Wilco's Sky Blue Sky belies the stark black and white of its graphics. It's music of pastels, seemingly designed to lull the listener into a false sense of security.
Consider the fact it was recorded with the lineup of the band including guitarist extraordinaire Nels Cline, who brought so much expansive texture to the sextet's tours since joining in 2004. "Shake It Off reminds why he is such an integral member of the group. Yet for the most part he, like the rest of this road-tested unit, becomes faceless on this CD for its duration, sublimated to mere accompaniment for Wilco front man and founder Jeff Tweedy
The one-time co-leader of alternative country pioneers Uncle Tupelo (side-by-side with the brilliant leader of Son Volt, Jay Farrar) writes lyrics such as those on "What Light, containing alternately feel-good aphorisms and almost terminally introspective insights, the sum of which are anything but the universal likes with which a listener might identify. Always somewhat insular, Tweedy now seems never to look outside himself and when he does on "Please Be Patent with Me " or especially "You Are My Face," all he sees is a reflection. A marked exception is this title song, which pivots on an irony rife with latent violence.
Tweedy's main asset has now become his voice. The way he sings is tremendously affecting as he sounds almost childlike in his vulnerability. How much more affecting would his vocals be, though, if more often they were contrasted with the instrumental work around him, which might allow the listener to reflect on what's just been sung. "Either Way is a prime example, especially as Karen Waltuch's viola and violinbookending the CD and appearing less prominently through the conclusion of "On and On and Onwould lend itself to such an effect.
Sky Blue Sky is nevertheless deceptively insinuating, almost intoxicating to listen to. Its impeccable sound quality alone is worth doting on, as the individual instruments resonate off each other beautifully. And the arrangements of tracks such as "Shake It Off (a concession to visionary percussionist Glenn Kotche?) and "Hate It Here remind of nothing so much as latter-period Beatles. The halting time stops, prominent piano work and, again, Cline's eccentric guitar flourishes, as blended on "Side With the Seeds, aren't exactly derivative of the British icons circa Abbey Road (Capitol, 1969), but the influence is unmistakably there.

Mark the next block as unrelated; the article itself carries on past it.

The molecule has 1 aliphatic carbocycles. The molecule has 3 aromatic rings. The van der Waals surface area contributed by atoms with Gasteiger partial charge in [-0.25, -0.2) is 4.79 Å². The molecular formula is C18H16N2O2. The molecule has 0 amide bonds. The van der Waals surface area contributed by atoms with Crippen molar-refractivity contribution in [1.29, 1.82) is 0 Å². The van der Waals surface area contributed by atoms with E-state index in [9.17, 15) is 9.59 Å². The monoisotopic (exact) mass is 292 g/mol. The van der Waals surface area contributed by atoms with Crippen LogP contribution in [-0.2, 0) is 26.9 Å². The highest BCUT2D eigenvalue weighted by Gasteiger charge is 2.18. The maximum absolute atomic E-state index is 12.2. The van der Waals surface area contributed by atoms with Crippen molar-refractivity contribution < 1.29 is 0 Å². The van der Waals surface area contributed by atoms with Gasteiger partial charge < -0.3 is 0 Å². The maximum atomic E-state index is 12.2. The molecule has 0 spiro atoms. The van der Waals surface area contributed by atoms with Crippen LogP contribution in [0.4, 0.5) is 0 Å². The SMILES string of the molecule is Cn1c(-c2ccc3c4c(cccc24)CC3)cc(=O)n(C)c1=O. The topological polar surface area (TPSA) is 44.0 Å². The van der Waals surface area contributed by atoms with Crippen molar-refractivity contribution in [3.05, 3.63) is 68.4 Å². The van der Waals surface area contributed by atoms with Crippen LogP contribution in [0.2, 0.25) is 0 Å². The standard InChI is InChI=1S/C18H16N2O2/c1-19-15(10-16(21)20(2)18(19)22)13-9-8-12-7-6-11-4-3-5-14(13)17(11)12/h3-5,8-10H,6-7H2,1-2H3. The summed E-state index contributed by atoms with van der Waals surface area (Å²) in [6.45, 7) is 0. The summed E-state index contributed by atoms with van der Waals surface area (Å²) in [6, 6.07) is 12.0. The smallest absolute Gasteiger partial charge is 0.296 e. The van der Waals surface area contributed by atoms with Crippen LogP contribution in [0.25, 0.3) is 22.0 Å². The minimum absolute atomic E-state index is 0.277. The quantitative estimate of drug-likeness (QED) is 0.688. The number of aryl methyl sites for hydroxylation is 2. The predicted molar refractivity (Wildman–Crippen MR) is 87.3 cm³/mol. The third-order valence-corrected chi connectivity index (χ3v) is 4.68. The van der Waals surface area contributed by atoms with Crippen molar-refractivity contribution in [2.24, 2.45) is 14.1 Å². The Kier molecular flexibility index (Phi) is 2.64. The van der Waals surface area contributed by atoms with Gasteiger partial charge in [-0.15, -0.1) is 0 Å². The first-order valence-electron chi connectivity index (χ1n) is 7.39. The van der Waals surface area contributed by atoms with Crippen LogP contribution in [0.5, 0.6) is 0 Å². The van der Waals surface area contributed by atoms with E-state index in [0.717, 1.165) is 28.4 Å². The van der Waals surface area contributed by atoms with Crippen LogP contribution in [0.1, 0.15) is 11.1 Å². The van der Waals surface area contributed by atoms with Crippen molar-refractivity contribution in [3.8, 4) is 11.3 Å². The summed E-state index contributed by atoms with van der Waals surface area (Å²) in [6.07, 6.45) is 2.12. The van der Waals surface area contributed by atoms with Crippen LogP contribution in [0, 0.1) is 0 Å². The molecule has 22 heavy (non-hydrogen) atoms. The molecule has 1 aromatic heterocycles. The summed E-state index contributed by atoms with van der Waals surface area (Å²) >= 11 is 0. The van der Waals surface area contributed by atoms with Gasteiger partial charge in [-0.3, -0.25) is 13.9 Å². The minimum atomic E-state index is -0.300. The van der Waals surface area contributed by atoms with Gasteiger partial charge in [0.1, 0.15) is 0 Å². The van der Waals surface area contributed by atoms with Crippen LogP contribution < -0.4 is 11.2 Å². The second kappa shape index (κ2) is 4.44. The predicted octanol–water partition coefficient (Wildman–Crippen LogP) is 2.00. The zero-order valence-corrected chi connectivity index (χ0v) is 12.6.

It's a facet of Wilco's collective personality all the more attractive for a generation of listeners twice removed or more from direct experience of that pop mega-phenomenon. Right now Tweedy sounds a combination of Lennon (in his sloganeering self-help solo days) and McCartney (the artful tunesmith with little if anything to say other than how he turns a melodic phrase). Consequently, Sky Blue Sky becomes the first Wilco album that sounds too careful for its own good.
Track Listing: Either Way; You Are My Face; Impossible Germany; Sky Blue Sky; Side with the Seeds; Shake It Off; Please Be Patient With Me; Hate It Here: Leave Me (Like You Found Me); Walken; What Light; On and On and On.
Personnel: Jeff Tweedy; vocals, electric guitar, acoustic guitar, electric piano, acoustic 12-string; John Stirrat: bass, vocals, 8-string bass, background vocals; Glenn Kotche: drums, percussion, glockenspiel; Mikael Jorgenson: piano, Hammond A100 organ, Hammond B3 organ, Wurlitzer; Nels Cline: electric guitar, electric 12-string
guitar, loops, lap steel; Pat Sansone: Hammond A100 organ, acoustic guitar, Chamberlin, Mellotron, electric guitar, Wurlitzer, piano, background vocals; Jim O'Rourke: percussion, acoustic guitar, feedback; Karen Waltuch: viola, violin.
I consider myself a fan of music. As for genres, I am omnivorous with a preference for improvisation and contemporary music. The first jazz CDs I heard were from John Coltrane and Freddie Hubbard. Since then, I have not stopped exploring the endless paths of research that free jazz was able to open
I consider myself a fan of music. As for genres, I am omnivorous with a preference for improvisation and contemporary music. The first jazz CDs I heard were from John Coltrane and Freddie Hubbard. Since then, I have not stopped exploring the endless paths of research that free jazz was able to open. I write about music as a hobby and I am in the All About Jazz Italy Staff since 2002.